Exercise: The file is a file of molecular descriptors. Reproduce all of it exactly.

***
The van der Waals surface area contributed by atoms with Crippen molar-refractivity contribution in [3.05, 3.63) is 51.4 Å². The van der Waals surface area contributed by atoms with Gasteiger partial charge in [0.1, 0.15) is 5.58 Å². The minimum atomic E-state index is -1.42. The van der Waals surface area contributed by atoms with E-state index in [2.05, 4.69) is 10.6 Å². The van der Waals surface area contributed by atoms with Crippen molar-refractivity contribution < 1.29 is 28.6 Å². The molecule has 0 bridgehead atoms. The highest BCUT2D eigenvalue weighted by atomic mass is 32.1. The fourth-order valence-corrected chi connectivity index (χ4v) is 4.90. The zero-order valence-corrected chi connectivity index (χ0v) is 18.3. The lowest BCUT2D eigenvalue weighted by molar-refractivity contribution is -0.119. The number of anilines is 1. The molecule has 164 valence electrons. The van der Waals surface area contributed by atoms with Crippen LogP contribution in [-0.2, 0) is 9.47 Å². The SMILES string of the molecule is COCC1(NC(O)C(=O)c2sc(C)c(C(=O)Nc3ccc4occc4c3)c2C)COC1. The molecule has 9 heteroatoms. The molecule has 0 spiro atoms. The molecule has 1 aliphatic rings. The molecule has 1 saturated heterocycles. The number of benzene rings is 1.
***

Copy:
The van der Waals surface area contributed by atoms with Crippen molar-refractivity contribution in [3.05, 3.63) is 51.4 Å². The van der Waals surface area contributed by atoms with Gasteiger partial charge in [0.1, 0.15) is 5.58 Å². The minimum atomic E-state index is -1.42. The van der Waals surface area contributed by atoms with E-state index in [2.05, 4.69) is 10.6 Å². The van der Waals surface area contributed by atoms with Crippen molar-refractivity contribution < 1.29 is 28.6 Å². The molecule has 0 bridgehead atoms. The highest BCUT2D eigenvalue weighted by atomic mass is 32.1. The fourth-order valence-corrected chi connectivity index (χ4v) is 4.90. The zero-order valence-corrected chi connectivity index (χ0v) is 18.3. The lowest BCUT2D eigenvalue weighted by molar-refractivity contribution is -0.119. The number of anilines is 1. The molecule has 164 valence electrons. The van der Waals surface area contributed by atoms with Crippen LogP contribution in [-0.2, 0) is 9.47 Å². The SMILES string of the molecule is COCC1(NC(O)C(=O)c2sc(C)c(C(=O)Nc3ccc4occc4c3)c2C)COC1. The molecule has 9 heteroatoms. The molecule has 0 spiro atoms. The molecule has 1 aliphatic rings. The molecule has 1 saturated heterocycles. The number of benzene rings is 1.